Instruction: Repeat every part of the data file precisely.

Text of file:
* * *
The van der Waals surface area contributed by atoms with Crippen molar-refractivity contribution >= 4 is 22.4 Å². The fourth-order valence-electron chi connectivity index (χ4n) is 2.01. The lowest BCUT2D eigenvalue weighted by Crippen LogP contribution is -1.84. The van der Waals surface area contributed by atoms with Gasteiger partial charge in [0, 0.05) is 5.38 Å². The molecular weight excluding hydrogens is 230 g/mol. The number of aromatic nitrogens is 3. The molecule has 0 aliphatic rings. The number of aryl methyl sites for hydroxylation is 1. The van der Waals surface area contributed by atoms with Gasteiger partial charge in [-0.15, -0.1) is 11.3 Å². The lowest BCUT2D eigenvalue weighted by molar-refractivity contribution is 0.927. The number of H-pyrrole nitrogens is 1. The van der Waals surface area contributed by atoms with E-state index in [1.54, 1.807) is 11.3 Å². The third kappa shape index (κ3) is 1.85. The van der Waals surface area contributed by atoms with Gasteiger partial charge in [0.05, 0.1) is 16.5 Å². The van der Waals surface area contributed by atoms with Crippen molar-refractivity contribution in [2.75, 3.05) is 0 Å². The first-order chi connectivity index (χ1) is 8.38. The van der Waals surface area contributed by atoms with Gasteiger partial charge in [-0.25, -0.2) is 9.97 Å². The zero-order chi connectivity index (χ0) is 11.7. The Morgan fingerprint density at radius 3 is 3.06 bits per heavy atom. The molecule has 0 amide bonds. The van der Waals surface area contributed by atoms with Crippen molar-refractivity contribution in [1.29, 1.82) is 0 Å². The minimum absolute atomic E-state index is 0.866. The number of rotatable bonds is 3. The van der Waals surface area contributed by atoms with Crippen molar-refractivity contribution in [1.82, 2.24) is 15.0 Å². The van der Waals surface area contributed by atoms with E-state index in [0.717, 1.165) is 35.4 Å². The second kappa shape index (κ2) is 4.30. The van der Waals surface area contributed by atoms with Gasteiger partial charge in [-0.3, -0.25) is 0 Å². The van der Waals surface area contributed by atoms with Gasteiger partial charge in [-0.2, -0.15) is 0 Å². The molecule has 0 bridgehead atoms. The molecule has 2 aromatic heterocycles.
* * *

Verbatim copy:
The van der Waals surface area contributed by atoms with Crippen molar-refractivity contribution >= 4 is 22.4 Å². The fourth-order valence-electron chi connectivity index (χ4n) is 2.01. The lowest BCUT2D eigenvalue weighted by Crippen LogP contribution is -1.84. The van der Waals surface area contributed by atoms with Gasteiger partial charge in [0, 0.05) is 5.38 Å². The molecular weight excluding hydrogens is 230 g/mol. The number of aromatic nitrogens is 3. The molecule has 0 aliphatic rings. The number of aryl methyl sites for hydroxylation is 1. The van der Waals surface area contributed by atoms with Gasteiger partial charge in [-0.15, -0.1) is 11.3 Å². The lowest BCUT2D eigenvalue weighted by molar-refractivity contribution is 0.927. The number of H-pyrrole nitrogens is 1. The van der Waals surface area contributed by atoms with E-state index in [1.54, 1.807) is 11.3 Å². The third kappa shape index (κ3) is 1.85. The van der Waals surface area contributed by atoms with Gasteiger partial charge in [0.05, 0.1) is 16.5 Å². The van der Waals surface area contributed by atoms with Crippen molar-refractivity contribution in [2.75, 3.05) is 0 Å². The first-order chi connectivity index (χ1) is 8.38. The van der Waals surface area contributed by atoms with Gasteiger partial charge in [-0.25, -0.2) is 9.97 Å². The zero-order chi connectivity index (χ0) is 11.7. The Morgan fingerprint density at radius 3 is 3.06 bits per heavy atom. The molecule has 0 amide bonds. The van der Waals surface area contributed by atoms with Crippen molar-refractivity contribution in [1.29, 1.82) is 0 Å². The minimum absolute atomic E-state index is 0.866. The number of rotatable bonds is 3. The van der Waals surface area contributed by atoms with Crippen molar-refractivity contribution in [1.82, 2.24) is 15.0 Å². The van der Waals surface area contributed by atoms with E-state index in [0.717, 1.165) is 35.4 Å². The second kappa shape index (κ2) is 4.30. The van der Waals surface area contributed by atoms with Gasteiger partial charge in [-0.3, -0.25) is 0 Å². The van der Waals surface area contributed by atoms with Gasteiger partial charge in [-0.2, -0.15) is 0 Å². The molecule has 0 bridgehead atoms. The molecule has 2 aromatic heterocycles.